Font is a bouldering dream. Thousands of sandstone boulders litter the forest all around Fontainebleau and there are many more thousands of routes ranging from 1c to 8a+. There are many campsites around font to choose from, our regular spot was Camping Les Pres which is just outside of Grez-sur-Loing. For a list of all the area’s, fields and route then visit the website.

I think I made 4 trips to Font with various degrees of enjoyment and success. My own personal best was a 6a route called La Moreau at the Éléphant boulder field (I narrowly missed a 6c to the right of this boulder). The same field contained another 6a project that just kept ruining my wrists, Le Surplomb du Lépreux. And this is a character of Font climbing, everything ends up on your wrists.

No trip is ever long enough, and the longer your trips are the more worn out you will become. Plan for climbing days and rest days. Rest days should be spent exploring new areas otherwise you can end up sticking to one field. This climb/rest day approach allows you to pace yourself and make the trip more worthwhile. If you are planning on travelling abroad for a climbing trip make sure you put the training in to develop your strength, technique and skin toughness. This leads me on to a couple of well earned lessons.


Frustration can develop easily when the purpose of a climbing trip isn’t established. So to save wasting time and money, workout early on with the people you are planning on going with if the trips purpose is casual climbing/social or focused climbing.


I slowly worked out that whilst you can climb and photograph it was easier to work on shots when I was only photographing. Taking this approach removes you from the spotting system (a person who stands at the bottom of the route and helps guide a climber back on to a mat or away from danger to reduce injury from a fall), reduces the amount of gear you need to take with you and allows you to document correctly the activity at hand.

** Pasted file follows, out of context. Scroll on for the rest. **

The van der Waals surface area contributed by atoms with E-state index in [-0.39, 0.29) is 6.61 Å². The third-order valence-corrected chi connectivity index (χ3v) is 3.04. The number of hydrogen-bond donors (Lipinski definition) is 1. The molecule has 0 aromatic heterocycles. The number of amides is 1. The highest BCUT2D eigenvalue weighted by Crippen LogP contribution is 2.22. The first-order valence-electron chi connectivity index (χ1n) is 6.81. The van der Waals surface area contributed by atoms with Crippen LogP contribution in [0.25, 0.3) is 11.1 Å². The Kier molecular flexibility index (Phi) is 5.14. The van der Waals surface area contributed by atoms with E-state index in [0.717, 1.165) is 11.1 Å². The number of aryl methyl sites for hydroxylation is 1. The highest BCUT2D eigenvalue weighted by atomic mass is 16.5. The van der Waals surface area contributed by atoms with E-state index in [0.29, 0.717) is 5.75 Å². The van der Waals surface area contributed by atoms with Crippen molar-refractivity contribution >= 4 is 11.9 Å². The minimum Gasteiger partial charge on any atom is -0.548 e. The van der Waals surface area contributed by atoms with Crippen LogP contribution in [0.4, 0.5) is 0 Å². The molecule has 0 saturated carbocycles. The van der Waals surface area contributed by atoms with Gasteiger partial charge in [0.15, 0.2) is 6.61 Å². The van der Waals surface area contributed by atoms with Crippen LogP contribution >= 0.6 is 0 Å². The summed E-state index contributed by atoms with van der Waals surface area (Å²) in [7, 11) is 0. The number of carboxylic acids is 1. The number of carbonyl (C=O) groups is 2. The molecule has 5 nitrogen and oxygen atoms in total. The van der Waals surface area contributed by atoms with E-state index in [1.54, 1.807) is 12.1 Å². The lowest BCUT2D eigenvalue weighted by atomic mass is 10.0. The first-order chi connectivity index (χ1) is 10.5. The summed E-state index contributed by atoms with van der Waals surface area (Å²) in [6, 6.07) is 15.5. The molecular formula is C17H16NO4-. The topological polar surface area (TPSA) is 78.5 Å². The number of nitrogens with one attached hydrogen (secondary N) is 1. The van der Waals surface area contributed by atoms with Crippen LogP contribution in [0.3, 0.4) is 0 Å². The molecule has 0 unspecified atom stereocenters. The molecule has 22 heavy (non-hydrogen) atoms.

Going climbing with a large group of friends is a lot of fun. But with large groups come more bags (specifically supermarket bags) and more gear left strewn about the boulder. And you need to work around this so the boulder doesn’t look like a rubbish dump or you will end up wasting hours of your life cloning out unwanted elements on your photos. This relates back to Tip 1, is it a group social where you are grabbing casual shots or are you punching for images with more impact. 


This applies to both outdoor sends and indoor routes. For the vast majority of climbs the best photo is one where the climber is half way up the route. This is normally where both the crux exist and where body position looks the best. Top outs usually involve a lot of butt in the shot, and the starts generally imply that the person climbing didn’t make it off the first few moves. But, if you are documenting a project, then cover everything so you have sufficient material to draw on.